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What Exiles Know (Part 2)

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I don’t know how many times I was called a “mama’s boy” while I was growing up; more than I can count, I know that. “Mama’s boy” was thrown at me as some sort of insult, a slur with some pejorative connotation.
I never took it as an insult. It never struck me as a bad thing. For one, I am my mom’s boy. She’s my mom and I’m her son. What’s more, my mom’s awesome—there’s not a single negative to being a “mama’s boy” if your mama is Jan Case.
“Mama’s boy” never upset me. Being called a “mama’s boy” never did bother me. It seemed to be the best some of the less intelligent bullies could come up with; I thought, “Well, they’re trying as hard as they can. I’ll just give ‘em that one. Poor guys can’t come up with anything besides the obvious. They think that verbalizing the fact that I’m related to my mom is an insult...”
I’m a “mama’s boy” and proud of it. I make no apology for it. Feel free to call me a “mama’s boy”; it’s not an insult. In fact, I wear it as a badge of honor. It’s who I am.
>Daniel wasn’t called “mama’s boy”, at least as far as we know. That designation probably wasn’t around in the 7th century before Christ. Daniel’s enemies called him something else. They referred to him as “an exile.” They called him “exile” and intended for that to be an insult.
When they went to king Darius to tattle on Daniel, they began by saying (v. 13), “Daniel, who is one of the exiles from Judah...”
I’m sure they thought their charge of “exile” was as much of a dig to Daniel as the charge of “mama’s boy” was to me.
But I think Daniel, upon hearing them calling him “exile” would have thought it was no big deal. He knew that’s what he was. I’m sure it wouldn’t have bothered him.
Daniel is an exile. He had, some 70 years before he was thrown into the lions’ den, been taken from his home, ripped away from Jerusalem, carried out of Judah and away from Israel all the way to Babylon.
Daniel is an exile living in exile. He’s away from his home. He’s a foreigner living in a strange land. His citizenship is not in Babylon, nor is it in Persia. He is part of the people of God living in a faraway land.
Exile isn’t an insult. It’s the truth.
It’s true for Daniel. And it’s true for us. We are exiles. We are away from our true Home. Our citizenship is not in this place.
We are exiles. As we’re traveling through this world, as sojourners in a strange land, there are certain truths we know:

Exiles know they might be hated (vv. 1-9)

Exiles know they might be hated (vv. 1-9) Exiles know God’s law is more important than man’s law (vv. 10-15)

Daniel finds himself hated. He’s hated, and for no particular reason other than the fact that he’s successful—he so distinguished himself among the others by his exceptional qualities he was set for a promotion. Daniel is successful, without corruption or negligence. He did his job and he did it well, honestly, competently.
Daniel is blameless, unimpeachable. His enemies have to conspire to get the king to pass a new law in order to get Daniel in trouble.
And this is what they do. Knowing Daniel’s faithfulness to the Lord, they get the king to pass a law that for 30 days, no one can pray to anyone—god or man—except the king.
So now, Daniel’s hated and stuck between a rock and a hard place; between God’s law and the king’s new decree.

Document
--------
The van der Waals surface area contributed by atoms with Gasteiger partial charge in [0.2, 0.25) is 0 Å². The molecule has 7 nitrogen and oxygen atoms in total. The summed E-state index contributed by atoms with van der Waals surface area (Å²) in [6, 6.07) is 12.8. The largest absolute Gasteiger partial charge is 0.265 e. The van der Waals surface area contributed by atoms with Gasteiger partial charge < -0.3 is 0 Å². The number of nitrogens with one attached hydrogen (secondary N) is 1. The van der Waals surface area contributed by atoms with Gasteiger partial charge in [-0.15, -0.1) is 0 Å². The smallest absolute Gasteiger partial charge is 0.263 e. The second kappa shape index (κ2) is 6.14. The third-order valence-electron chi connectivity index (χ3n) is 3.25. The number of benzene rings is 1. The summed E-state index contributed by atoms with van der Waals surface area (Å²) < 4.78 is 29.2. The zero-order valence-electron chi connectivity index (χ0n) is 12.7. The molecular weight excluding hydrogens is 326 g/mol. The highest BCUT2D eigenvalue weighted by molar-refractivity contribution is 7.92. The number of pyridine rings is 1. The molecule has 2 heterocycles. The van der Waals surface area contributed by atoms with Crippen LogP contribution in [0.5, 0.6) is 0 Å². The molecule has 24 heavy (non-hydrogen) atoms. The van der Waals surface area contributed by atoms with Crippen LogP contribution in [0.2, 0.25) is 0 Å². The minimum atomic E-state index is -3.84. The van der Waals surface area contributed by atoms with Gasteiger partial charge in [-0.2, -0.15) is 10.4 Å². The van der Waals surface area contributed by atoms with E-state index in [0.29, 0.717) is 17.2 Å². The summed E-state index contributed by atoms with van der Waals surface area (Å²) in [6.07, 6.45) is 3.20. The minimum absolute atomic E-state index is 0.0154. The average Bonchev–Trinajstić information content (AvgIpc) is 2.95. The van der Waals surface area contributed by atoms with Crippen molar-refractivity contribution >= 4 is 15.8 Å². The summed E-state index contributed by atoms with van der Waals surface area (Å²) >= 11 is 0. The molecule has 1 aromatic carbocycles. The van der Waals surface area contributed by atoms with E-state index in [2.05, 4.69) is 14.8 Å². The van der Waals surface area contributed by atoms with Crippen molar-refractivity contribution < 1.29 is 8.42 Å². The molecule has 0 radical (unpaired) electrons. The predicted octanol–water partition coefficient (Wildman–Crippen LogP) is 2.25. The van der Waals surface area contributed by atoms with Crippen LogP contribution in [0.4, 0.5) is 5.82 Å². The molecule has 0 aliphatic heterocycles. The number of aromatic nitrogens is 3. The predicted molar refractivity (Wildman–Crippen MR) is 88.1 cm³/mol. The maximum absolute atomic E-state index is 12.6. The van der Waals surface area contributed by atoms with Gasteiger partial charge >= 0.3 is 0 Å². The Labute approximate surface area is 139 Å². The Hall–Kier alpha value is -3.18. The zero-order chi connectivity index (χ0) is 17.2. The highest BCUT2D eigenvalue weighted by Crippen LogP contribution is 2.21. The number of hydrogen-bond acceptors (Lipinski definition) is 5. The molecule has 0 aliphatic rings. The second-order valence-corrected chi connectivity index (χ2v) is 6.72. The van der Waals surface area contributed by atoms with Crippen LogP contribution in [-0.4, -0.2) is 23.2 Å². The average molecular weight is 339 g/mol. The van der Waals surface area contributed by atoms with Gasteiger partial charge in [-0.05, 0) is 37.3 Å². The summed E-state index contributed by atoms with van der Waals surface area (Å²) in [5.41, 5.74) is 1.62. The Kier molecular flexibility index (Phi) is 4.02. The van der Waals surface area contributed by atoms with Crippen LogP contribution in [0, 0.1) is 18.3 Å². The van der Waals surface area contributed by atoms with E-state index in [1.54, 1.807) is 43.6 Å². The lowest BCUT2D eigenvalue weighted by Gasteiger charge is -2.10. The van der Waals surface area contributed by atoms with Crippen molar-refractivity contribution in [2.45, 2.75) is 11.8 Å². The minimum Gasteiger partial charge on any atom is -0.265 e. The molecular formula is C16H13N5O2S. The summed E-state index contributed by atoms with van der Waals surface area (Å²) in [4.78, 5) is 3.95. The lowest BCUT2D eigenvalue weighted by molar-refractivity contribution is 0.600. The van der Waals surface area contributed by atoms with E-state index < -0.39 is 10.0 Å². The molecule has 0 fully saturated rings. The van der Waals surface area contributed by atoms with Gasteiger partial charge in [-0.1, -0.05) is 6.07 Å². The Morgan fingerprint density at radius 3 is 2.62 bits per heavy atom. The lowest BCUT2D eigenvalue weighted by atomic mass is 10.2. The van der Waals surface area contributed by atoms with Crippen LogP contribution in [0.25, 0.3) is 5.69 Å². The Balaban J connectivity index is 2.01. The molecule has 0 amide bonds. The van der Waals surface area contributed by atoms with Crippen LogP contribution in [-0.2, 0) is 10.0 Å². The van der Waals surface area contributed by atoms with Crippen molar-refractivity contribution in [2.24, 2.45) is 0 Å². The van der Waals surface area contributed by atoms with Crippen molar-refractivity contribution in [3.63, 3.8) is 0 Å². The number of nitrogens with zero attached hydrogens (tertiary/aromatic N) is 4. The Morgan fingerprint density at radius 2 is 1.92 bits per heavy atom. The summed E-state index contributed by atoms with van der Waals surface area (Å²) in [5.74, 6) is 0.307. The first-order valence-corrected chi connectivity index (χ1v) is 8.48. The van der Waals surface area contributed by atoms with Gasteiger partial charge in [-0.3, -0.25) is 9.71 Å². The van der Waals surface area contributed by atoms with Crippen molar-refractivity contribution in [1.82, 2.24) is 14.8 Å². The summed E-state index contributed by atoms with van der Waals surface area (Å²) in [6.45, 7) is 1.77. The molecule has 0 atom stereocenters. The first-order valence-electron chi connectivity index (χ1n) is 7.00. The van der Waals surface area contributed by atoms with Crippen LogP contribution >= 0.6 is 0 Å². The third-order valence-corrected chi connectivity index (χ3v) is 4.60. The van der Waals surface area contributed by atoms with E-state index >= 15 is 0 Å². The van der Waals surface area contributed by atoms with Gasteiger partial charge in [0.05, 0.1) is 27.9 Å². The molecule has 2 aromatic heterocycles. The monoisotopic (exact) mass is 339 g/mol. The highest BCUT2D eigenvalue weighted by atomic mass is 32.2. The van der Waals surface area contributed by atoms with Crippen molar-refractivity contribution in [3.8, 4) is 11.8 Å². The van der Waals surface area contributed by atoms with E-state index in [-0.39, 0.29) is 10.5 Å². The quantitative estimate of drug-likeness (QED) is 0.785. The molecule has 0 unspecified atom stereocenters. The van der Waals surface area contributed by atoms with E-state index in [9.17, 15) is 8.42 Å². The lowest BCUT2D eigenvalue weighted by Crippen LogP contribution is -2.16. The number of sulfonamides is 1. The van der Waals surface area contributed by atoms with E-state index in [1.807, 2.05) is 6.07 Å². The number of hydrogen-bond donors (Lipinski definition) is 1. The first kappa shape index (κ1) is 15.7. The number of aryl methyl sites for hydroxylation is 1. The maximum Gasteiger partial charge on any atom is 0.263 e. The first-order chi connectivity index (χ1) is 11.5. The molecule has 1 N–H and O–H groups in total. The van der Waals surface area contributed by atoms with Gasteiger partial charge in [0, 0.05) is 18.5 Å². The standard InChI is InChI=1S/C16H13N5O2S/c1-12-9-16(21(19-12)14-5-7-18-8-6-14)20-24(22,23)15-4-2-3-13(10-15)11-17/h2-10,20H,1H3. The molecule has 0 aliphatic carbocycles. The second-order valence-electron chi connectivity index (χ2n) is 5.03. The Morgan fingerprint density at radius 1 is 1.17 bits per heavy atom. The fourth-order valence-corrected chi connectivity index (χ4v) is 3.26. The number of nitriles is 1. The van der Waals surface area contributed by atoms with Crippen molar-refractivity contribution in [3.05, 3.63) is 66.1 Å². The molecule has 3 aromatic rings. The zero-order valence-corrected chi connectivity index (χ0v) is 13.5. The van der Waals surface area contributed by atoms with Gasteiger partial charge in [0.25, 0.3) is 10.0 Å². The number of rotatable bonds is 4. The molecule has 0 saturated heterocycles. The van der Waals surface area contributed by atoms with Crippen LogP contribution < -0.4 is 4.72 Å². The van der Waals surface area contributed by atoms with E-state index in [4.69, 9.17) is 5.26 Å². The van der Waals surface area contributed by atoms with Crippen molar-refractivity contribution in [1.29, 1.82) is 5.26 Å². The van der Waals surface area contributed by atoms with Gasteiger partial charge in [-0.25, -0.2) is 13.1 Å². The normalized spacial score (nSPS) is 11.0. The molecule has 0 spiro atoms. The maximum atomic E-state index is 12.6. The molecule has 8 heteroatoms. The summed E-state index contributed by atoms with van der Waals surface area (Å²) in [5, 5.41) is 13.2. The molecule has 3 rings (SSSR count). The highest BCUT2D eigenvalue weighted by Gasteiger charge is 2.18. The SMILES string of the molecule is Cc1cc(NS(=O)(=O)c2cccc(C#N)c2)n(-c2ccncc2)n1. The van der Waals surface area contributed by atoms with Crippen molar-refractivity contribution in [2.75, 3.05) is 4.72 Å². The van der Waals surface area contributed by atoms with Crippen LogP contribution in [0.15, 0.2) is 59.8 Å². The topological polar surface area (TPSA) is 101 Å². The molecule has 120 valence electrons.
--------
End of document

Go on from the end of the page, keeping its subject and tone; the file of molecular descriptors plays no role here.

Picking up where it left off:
Well, Daniel’s not really stuck. It’s not as if Daniel doesn’t know what to do. He isn’t wringing his hands or having a difficult time figuring out what to do.
There is no hesitation in Daniel. Daniel is faithful to the Lord without any thought of doing otherwise.
Daniel obeys the Lord and is faithful to Him, faithful to continue praying to Him and worshipping Him, no matter what the law of the Medes and the Persians said, no matter the consequences.
One of my favorite parts of this story is how little Daniel says. We don’t hear anything from Daniel’s mouth until almost the end of the chapter.
Faced with hatred and insults and a law tailored specifically to get us in trouble, I shudder to think how we might respond.
I’m pretty sure I wouldn’t go quietly to the lions’ den. I’d go kicking and screaming only after placing a call to my congressman, writing an editorial for the paper, posting something passive-aggressive on Facebook, calling home like the mama’s boy I am to complain to my parents, and then appealing all the way to the supreme court if necessary.
There’s this quiet resolve in Daniel—a quiet resolve in the face of hatred and insults and a law that contradicted the law of his God. Here’s Daniel: quiet and steadfast, doing just as he had done before, even in the face of the new decree telling him he couldn’t.
Daniel’s absolutely silent throughout all of this, as far as we know. There’s nothing recorded for us but Daniel’s faithful quiet resolve.
I believe this is the result of Daniel’s unwavering faithfulness in the goodness and sovereignty of God.
Daniel has to realize he’s hated. He’s no dummy. He’s 80 or 90 years old at this point; he’s been around the block a few times.
He has to know he’s hated. And he must know this new law was intended to get him into trouble.
But there’s something else Daniel knows: Daniel knows the Lord rescues and He saves.

Exiles know the Lord rescues and He saves (vv. 16-28)

This is a truth at the core of Daniel’s life. He has seen it. He has experienced it. The Lord had rescued him and saved him in a couple of instances during the reign of Nebuchadnezzar. The Lord kept him during the reign of Belshazzar. The Lord has rescued Daniel’s friends—Shadrach, Meshach, and Abed-Nego—saving them in the flames of the fiery furnace.
Daniel knows, way down in the depths of his being, that the Lord is Rescuer and Deliver. Daniel knows He rescues and He saves.
And I think, at least in part, this is why Daniel keeps on doing what he had always done, without any thought of doing otherwise. I think this is why Daniel simply continued on, without protest or pity-party or political maneuvering.
Daniel rests content in the knowledge that the God he serves rescues and saves.